After ten years we had the pleasure of seeing the Belgian Peeping Tom theatre company in Trafó once again. We had a chat with Gabriela Carrizo, the director of Moeder (Mother) about remembrance, time, family and team work. AN INTERVIEW BY PANNI NEDER.
Revizor: You have been to Hungary before, and then you also brought a piece of a trilogy. Moeder is the second part of a family themed series in production, following Vader (Father) and preceding Kind (Child), which is to preimer in 2019. Is it fair to say that you think in terms of trilogies?
Gabriela Carrizo: That has been our attitude since the beginning with Franck Chartier, the other leader of the company, with whom I almost always work together. He directed Vader, I directed Moeder, and we’ll direct the third part together. Personal backgrounds contributed to the work. Franck wanted to process his relationship with his father, I was inspired by motherhood. It is a trilogy, as the given topics interconnect, but the parts of the series are complete plays in their own right. Vader is set in a home for the elderly, it muses on the aspects of mortality, and my direction sets off with the end, with the mother dying, which is followed by giving birth, being born.
R: The show was also inspired by your mother’s death.
GC: True, it is based on my own experience. We rehearsed for four and a half months, during which time the personal stories of the performers were weaved into the performance in an organic manner, we worked from a common set of memories. I always start my work with the scenery, so the starting point was the space seen in Moeder, to which there were numerous associations from the very first moment. For me the presence of sounds on stage is equally important, this is also something we focused on from the outset. The sound effects made by the dancers and the actors on stage are essential parts of the show. Through them I wanted to portray the layers of wandering in our memories in as many dimensions as possible. Sound is the first thing we get from our mother even before we see her. It is important to note that the play is not about my own relationship with my mother, so many things were added to it later. Perhaps certain aspects of fragmentation, of absence is common in us all.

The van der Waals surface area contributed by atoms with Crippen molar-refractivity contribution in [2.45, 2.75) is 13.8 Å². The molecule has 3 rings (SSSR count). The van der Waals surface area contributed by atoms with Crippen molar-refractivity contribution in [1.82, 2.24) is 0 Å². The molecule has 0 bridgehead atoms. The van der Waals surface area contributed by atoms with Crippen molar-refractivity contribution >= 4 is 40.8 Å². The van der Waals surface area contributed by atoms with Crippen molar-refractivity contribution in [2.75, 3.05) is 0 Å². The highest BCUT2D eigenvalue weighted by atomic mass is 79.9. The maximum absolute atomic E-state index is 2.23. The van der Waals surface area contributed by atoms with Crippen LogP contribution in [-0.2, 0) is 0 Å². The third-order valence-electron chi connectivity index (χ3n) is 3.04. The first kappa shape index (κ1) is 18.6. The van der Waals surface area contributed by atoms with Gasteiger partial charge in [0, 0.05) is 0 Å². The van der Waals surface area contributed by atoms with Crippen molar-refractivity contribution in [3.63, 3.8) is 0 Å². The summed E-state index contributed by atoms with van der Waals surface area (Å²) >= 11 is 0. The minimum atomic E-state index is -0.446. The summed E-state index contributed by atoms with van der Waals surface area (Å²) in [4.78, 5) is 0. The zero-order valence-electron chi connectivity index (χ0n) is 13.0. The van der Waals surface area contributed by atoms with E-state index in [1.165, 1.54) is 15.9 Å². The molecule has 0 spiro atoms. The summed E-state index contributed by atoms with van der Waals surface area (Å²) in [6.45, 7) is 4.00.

R: In addition to painful and sometimes tormenting scenes the play is infused with humour in the most unexpected instances. And it is extraordinary due to its narration with images, the choreographic components, the intense moments of the actors, musicality and dreamlike effects, and all these interweave and characterize the show in equal proportions. There are hardly any parts with actual lines. Is that a conscious ambition, can the same be said of all your work?
GC: Absolutely. We like to work with simple texts, and as little text as possible. The first rehearsals are not like that, sometimes we need to tell the dancers to chat less, and to concentrate on their bodies! (laughs) When the play begins to take shape, we chuck most of the lines. The text that remains is very simple indeed, and mostly the source of comedy – as you’ll see in Moeder.
R: During your tours you also work with locals. How and why?
GC: The power of personal encounters is important, this way we get some fresh blood into the system. We have a different kind of contact with the city we perform in this way, we get to know new people, and even the show changes. Mostly we hire people who have never stood on stage before, so it is a great experience for them too.